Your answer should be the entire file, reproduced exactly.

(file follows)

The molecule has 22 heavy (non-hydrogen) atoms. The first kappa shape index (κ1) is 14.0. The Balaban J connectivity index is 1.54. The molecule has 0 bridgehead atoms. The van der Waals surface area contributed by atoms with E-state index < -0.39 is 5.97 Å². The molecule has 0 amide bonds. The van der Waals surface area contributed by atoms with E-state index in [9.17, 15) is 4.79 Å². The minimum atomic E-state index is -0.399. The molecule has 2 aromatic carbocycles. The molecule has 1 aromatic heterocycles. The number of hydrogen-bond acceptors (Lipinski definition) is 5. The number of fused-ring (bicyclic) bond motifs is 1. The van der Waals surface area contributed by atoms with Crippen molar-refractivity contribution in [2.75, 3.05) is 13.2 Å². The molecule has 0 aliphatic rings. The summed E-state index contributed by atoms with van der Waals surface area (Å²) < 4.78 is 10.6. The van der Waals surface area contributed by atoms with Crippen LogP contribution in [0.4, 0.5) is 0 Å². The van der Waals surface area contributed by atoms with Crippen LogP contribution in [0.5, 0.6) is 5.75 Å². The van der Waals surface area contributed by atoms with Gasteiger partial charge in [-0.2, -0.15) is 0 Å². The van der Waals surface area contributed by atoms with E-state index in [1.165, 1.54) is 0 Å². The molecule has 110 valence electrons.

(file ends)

The molecule has 22 heavy (non-hydrogen) atoms. The first kappa shape index (κ1) is 14.0. The Balaban J connectivity index is 1.54. The molecule has 0 bridgehead atoms. The van der Waals surface area contributed by atoms with E-state index < -0.39 is 5.97 Å². The molecule has 0 amide bonds. The van der Waals surface area contributed by atoms with E-state index in [9.17, 15) is 4.79 Å². The minimum atomic E-state index is -0.399. The molecule has 2 aromatic carbocycles. The molecule has 1 aromatic heterocycles. The number of hydrogen-bond acceptors (Lipinski definition) is 5. The number of fused-ring (bicyclic) bond motifs is 1. The van der Waals surface area contributed by atoms with Crippen molar-refractivity contribution in [2.75, 3.05) is 13.2 Å². The molecule has 0 aliphatic rings. The summed E-state index contributed by atoms with van der Waals surface area (Å²) < 4.78 is 10.6. The van der Waals surface area contributed by atoms with Crippen LogP contribution in [0.4, 0.5) is 0 Å². The van der Waals surface area contributed by atoms with Crippen LogP contribution in [0.5, 0.6) is 5.75 Å². The van der Waals surface area contributed by atoms with Gasteiger partial charge in [-0.2, -0.15) is 0 Å². The van der Waals surface area contributed by atoms with E-state index in [1.165, 1.54) is 0 Å². The molecule has 110 valence electrons.